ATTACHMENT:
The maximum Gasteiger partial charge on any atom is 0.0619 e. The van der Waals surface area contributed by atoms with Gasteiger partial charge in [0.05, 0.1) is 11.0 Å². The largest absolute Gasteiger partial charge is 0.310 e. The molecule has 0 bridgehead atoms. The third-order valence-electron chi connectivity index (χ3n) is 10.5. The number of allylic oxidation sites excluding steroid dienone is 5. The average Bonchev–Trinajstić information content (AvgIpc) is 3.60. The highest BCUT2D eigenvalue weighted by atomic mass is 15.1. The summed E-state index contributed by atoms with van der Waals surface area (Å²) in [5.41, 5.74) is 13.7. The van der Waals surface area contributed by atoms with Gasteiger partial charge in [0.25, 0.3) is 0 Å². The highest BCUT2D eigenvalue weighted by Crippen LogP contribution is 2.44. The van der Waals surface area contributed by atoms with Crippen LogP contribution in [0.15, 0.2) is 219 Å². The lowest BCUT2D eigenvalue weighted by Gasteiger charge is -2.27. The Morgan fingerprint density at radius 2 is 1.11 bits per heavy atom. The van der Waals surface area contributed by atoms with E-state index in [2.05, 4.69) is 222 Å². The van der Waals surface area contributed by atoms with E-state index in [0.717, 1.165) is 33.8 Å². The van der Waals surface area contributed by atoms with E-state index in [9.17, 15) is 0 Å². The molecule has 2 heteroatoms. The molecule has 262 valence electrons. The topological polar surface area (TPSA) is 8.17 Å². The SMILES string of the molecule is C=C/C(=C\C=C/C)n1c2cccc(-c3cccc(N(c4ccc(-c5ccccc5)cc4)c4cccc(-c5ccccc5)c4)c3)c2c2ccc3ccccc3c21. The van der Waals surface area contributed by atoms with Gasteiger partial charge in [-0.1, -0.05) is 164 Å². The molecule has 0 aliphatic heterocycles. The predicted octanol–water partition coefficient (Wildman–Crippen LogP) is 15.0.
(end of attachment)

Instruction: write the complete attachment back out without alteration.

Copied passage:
The maximum Gasteiger partial charge on any atom is 0.0619 e. The van der Waals surface area contributed by atoms with Gasteiger partial charge in [0.05, 0.1) is 11.0 Å². The largest absolute Gasteiger partial charge is 0.310 e. The molecule has 0 bridgehead atoms. The third-order valence-electron chi connectivity index (χ3n) is 10.5. The number of allylic oxidation sites excluding steroid dienone is 5. The average Bonchev–Trinajstić information content (AvgIpc) is 3.60. The highest BCUT2D eigenvalue weighted by atomic mass is 15.1. The summed E-state index contributed by atoms with van der Waals surface area (Å²) in [5.41, 5.74) is 13.7. The van der Waals surface area contributed by atoms with Gasteiger partial charge in [0.25, 0.3) is 0 Å². The highest BCUT2D eigenvalue weighted by Crippen LogP contribution is 2.44. The van der Waals surface area contributed by atoms with Crippen LogP contribution in [0.15, 0.2) is 219 Å². The lowest BCUT2D eigenvalue weighted by Gasteiger charge is -2.27. The Morgan fingerprint density at radius 2 is 1.11 bits per heavy atom. The van der Waals surface area contributed by atoms with E-state index in [2.05, 4.69) is 222 Å². The van der Waals surface area contributed by atoms with E-state index in [0.717, 1.165) is 33.8 Å². The van der Waals surface area contributed by atoms with E-state index in [9.17, 15) is 0 Å². The molecule has 2 heteroatoms. The molecule has 262 valence electrons. The topological polar surface area (TPSA) is 8.17 Å². The SMILES string of the molecule is C=C/C(=C\C=C/C)n1c2cccc(-c3cccc(N(c4ccc(-c5ccccc5)cc4)c4cccc(-c5ccccc5)c4)c3)c2c2ccc3ccccc3c21. The van der Waals surface area contributed by atoms with Gasteiger partial charge in [-0.1, -0.05) is 164 Å². The molecule has 0 aliphatic heterocycles. The predicted octanol–water partition coefficient (Wildman–Crippen LogP) is 15.0.